ATbar A Discriminated Majority?

A Discriminated Majority?

25/03/2017 | by D'Souza, Kirk  

 

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One of the central themes in Islamist ideology is the persecution of the global Muslim community, or ummah, by enemies of Islam. These enemies have been defined in various ways over the past few centuries – Crusaders, Mongols, Jews, Christians, Zionists, the West, America, and Shiites, just to name a few. Islamism is not unique in identifying enemies – other types of radical fundamentalism are animated by confrontation and opposition.[1] This narrative was articulated clearly by Islamist activists like Sayyid Qutb, Abdullah Azzam, and Ibn Taymiyyah who argued at various points in history that Muslim lands had been invaded and stolen, Muslims were being killed and converted, and the practice of Islam was being severely restricted by the enemies of Islam.

Qutb even extended the label of “enemy of Islam” to the secularist political leaders of Muslim countries in the Middle East, especially Egypt. After the 1952 revolution in Egypt, Islamists were hopeful that an Islamic state could be established, but instead, thousands of Islamists were imprisoned and tortured by the secularist military government.[2] Qutb declared that President Gamal Abdel Nasser and his deputies were not Muslims, labelling them as “infidels” and calling for violent struggle against them. For Qutb, the only solution to the global persecution and oppression of the ummah is the establishment of the Islamic state or Caliphate:

“There is only one place on earth which can be called the home of Islam (Dar-ul-Islam), and it is that place where the Islamic state is established and the Shariah is the authority and God’s limits are observed and where all Muslims administer the affairs of the state with mutual consultation. The rest of the world is the home of hostility (Dar-ul-Harb).” (Qutb)[3]

According to Islamist jihadi ideology, in the face of this global oppression of the ummah, the justified and obligatory response of all Muslims is to resist the enemy through jihad. Islamist jihadi teachers and ideologues like Abdullah Yusuf Azzam have issued calls to Muslims around the world to assume the role of the mujahidin and wage jihad against the kuffar (infidels), not only through protest and piety, but also through violence. As Azzam wrote:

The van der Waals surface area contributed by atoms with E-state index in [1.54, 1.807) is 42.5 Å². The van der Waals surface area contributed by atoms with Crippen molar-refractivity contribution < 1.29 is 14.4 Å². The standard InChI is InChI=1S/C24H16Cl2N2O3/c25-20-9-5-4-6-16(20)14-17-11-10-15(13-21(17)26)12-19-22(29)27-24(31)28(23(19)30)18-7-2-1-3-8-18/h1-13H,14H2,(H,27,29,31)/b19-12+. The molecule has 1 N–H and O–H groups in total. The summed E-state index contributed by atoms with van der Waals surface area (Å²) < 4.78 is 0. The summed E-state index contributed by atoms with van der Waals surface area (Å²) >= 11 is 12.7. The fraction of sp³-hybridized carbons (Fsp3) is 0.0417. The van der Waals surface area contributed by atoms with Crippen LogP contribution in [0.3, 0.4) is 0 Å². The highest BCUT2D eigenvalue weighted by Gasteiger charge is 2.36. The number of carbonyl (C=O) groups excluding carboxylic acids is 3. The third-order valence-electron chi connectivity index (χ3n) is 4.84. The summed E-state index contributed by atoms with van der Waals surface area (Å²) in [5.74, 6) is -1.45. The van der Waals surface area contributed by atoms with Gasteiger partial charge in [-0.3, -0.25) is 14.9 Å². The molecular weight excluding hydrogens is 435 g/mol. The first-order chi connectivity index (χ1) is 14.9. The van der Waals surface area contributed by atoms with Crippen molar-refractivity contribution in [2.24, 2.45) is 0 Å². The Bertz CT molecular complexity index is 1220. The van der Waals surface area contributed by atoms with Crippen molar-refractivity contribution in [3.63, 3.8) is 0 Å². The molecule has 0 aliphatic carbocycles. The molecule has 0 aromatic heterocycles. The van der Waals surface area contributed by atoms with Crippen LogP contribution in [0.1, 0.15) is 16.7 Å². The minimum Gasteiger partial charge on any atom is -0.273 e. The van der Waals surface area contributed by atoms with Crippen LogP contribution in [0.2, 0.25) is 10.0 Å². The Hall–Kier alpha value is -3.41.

Jihad is now… incumbent on all Muslims and will remains so until the Muslims recapture every spot that was Islamic but later fell into the hands of the kuffar (infidels). Jihad has been a fard ‘ain (individual obligation) since the fall of al-Andalus (Spain), and will remain so until all other lands that were Muslim are returned to us… Palestine, Bukhara, Lebanon, Chad, Eritrea, Somalia, the Philippines, Burma, Southern Yemen, Tashkent and al-Andalus…” (Azzam)[4]

In the 1980s, Muslim foreign fighters travelled from around the world to Pakistan and Afghanistan to wage jihad against the invading Soviet army. These foreign fighters included Indonesians. Even today, Indonesian Muslims have travelled to Syria and Iraq to join the Islamic State of Iraq and al-Sham (ISIS) as foreign fighters.

Regardless of one’s political or ideological perspective on the civil war in Syria and Iraq, it is clear that Muslims in these countries are experiencing tremendous suffering. Hence, the rationale of Indonesian foreign fighters for travelling to Syria and Iraq is understandable – they are infuriated by the suffering and persecution of the people they regard as their Muslim brethren, and they have resolved to join the “righteous struggle” against the perpetrators of this injustice, which in their eyes include the Assad regime and the US-led coalition.

What is more puzzling, however, is the argument made by some Indonesian Islamists that Muslims in Indonesia are facing unjust persecution and discrimination in their own country. This is despite the fact that Indonesia is the largest Muslim country in the world and Muslims make up 87.2% of the Indonesian population.[5] This argument is prevalent on Islamist online news websites in the form of news articles, editorials, opinion pieces, and social media posts, as will be discussed below.

It makes more sense that Muslims in North America and Europe would feel that they are discriminated against. These Muslim communities are religious and ethnic minorities, and are subject to a significant amount of religious discrimination, be it legal discrimination, social exclusion or economic marginalization.[6] However, Sunni Muslims form the majority in Indonesia, and Indonesia’s Islamic heritage goes back several centuries, when Muslim traders from the Indian sub-continent and the Middle East spread the message of Islam through the Indonesian Archipelago.[7]

As for Muslims in the Middle East, the idea of oppression and persecution by the West is kept alive by Western intervention in the region for the past few decades. In the eyes of many Muslims in the region, this intervention includes not only the 1979 Soviet invasion of Afghanistan and the American invasion of Afghanistan and Iraq in 2001 and 2003 respectively, but also American political support and military assistance to Israel.[8] However, the notion of persecution by the West does not seem relevant to Indonesian Muslims, especially since the departure of European colonial powers from Southeast Asia after WWII. Why then would some Indonesian Muslims perceive Western encroachment upon their country and society?